Boy, was it hot. And when you are dressed in black riding gear with a full-face helmet, hot becomes even hotter still. We don’t compromise on safety. Debbie and I both wear full-face German-made Schuberth riding helmets. I have a Finnish-made Rukka armored riding suit, and Debbie’s is made by Rivet. We treat our long distance touring as the ultimate test in personal safety. And over two decades with 100,000 miles on North American roadways, we believe we have learned a few things.
There is nothing like a long road trip to take the pulse of the American economy. Anecdotal evidence is often a better way to gauge economic momentum than relying on stale, massaged numbers from the government. On our 2008 and 2009 road trips, disaster was evident in every town and small city along our route. Truly shocking are the words best used. The year 2010 still produced unpleasantries. By 2011, things had clearly picked up for the better, as fewer and fewer vacancies, for sale signs, and closed signs were visible. As we headed out this summer, I did not expect to see a lot of improvement. And it turns out that my early concern was justified.
Soggy is a good word for overall business in the six-state upper East coast region we rode through. All six states are non-right-to-work states, and the lack of a strong competitive position is obvious. Any manufacturer who opens for business in a non-right-to-work state is simply nuts. And these states tend to be high tax states as well, another stinker. Click to our Open for Business map for guidance on the right to work issue.
The biggest and grandest old line hotel we stayed at in Bar Harbor told me the season was off to a slow start. Our favorite Maine coast lobster shack told me that without the horde of Asian tourists, business would not be so hot. Most every business owner I spoke with was cautionary, saying that although business was better than in the dark days of 2008/2010, it was far from robust. With few exceptions (Fore Street in Portland), we were able to get into all our first choice restaurants. Fore Street, to its great credit, is one of the most unique restaurants in America and well worth a trip to Portland. Portland has a nifty nearby airport. The place to stay is The Portland Harbor Inn. Reserve a suite or you may not thank me for this recommendation. We have stayed often.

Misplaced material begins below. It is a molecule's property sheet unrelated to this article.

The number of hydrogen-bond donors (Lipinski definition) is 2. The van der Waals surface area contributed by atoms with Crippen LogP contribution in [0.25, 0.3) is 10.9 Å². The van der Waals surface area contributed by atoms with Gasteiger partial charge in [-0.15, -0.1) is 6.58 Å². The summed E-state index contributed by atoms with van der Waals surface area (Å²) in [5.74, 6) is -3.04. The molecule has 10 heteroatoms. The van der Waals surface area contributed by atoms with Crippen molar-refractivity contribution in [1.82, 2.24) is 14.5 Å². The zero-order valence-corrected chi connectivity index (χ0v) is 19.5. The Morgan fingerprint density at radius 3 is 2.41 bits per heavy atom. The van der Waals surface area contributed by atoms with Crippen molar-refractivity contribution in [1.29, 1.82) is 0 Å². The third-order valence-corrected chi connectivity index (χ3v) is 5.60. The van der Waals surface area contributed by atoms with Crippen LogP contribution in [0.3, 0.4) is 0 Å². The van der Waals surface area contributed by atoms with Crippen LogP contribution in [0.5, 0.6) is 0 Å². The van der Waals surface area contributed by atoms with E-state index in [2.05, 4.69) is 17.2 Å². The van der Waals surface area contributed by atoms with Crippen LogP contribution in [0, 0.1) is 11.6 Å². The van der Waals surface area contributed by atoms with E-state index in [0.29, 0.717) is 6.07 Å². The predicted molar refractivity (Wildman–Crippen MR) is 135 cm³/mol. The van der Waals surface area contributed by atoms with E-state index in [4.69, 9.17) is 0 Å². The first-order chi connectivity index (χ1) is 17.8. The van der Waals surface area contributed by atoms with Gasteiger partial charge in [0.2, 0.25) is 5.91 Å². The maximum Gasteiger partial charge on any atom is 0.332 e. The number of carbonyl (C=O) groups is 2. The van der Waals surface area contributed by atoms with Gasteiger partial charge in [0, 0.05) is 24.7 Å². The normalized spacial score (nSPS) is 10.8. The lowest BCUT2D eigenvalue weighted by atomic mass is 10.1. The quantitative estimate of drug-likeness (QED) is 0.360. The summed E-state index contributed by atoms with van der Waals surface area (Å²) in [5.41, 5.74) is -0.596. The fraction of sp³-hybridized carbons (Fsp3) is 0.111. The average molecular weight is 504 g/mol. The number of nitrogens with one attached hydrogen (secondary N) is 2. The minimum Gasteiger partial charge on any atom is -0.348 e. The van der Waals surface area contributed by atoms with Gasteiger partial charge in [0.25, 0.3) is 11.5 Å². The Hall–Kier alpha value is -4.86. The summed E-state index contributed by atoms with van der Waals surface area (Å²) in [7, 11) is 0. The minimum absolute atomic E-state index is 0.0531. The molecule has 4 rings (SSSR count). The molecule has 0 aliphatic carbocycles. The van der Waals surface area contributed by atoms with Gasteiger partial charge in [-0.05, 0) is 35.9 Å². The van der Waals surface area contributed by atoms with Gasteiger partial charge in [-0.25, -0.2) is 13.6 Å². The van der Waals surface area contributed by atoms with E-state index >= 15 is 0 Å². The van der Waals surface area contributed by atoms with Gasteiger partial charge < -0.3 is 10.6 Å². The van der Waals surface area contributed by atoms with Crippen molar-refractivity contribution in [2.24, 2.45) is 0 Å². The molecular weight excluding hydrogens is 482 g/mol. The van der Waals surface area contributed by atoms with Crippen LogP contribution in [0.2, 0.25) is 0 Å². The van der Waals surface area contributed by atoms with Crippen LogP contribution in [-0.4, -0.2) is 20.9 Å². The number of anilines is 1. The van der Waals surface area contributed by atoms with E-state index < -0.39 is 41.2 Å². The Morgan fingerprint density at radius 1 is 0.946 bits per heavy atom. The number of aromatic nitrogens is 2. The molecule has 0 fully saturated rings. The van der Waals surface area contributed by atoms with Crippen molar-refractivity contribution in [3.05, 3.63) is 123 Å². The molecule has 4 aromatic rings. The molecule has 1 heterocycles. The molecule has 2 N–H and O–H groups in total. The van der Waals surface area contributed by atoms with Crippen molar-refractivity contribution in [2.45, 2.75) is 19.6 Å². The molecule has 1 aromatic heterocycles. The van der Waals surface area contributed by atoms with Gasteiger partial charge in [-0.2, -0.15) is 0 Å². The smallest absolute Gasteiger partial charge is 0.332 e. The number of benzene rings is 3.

Portland is a great little walking city with much to do, including a number of first rate dining options. We’re big on Maine oysters, which can almost compete with the blue-chip standard, Island Creek oysters from Duxbury, Mass. When we first rode into Portland a number of years ago, we were pointed to J’s Oyster for oysters. Most travel guides will often send you in the same misguided direction. The oysters are pre-opened and the clientele pretty well fueled with ample high-octane lunchtime adult beverages. Not many return-to-work candidates in a room with the noise level of a European soccer match. No thanks for J’s.
I’ll have some of our Portland oyster options for you in my second Harley trip installment. I will also have info for you on the best wine shop I have come across in New England. If you are as interested in Burgundy, as I am, you are in for a treat. This trip out was our second long trip on our new Harley six-speed, ABS Heritage Classics, and, for our money, the best bike Harley has ever made. My last three Harleys have been Road Kings, which you sit ON. With the Heritage, you sit IN. The Heritages are easier to maneuver and ride better at highway speed. And you get that that classic Harley look.
We spent six days on the coast of Maine, and I have a number of special recommendations for you. In terms of a summer or fall vacation, the coast of Maine comes up big. And there are a handful of locations that would work real well as a six-month residence. Prices on the coast of Maine are far more reasonable than in, by example, Newport, R.I., where Debbie and I spend our non-Key West summer months. Lots more to tell you next week.
P.S. Read The Terrien Terroir, about the 2007 Terrien Chardonnay showcased at Browne Trading Co.’s May tasting.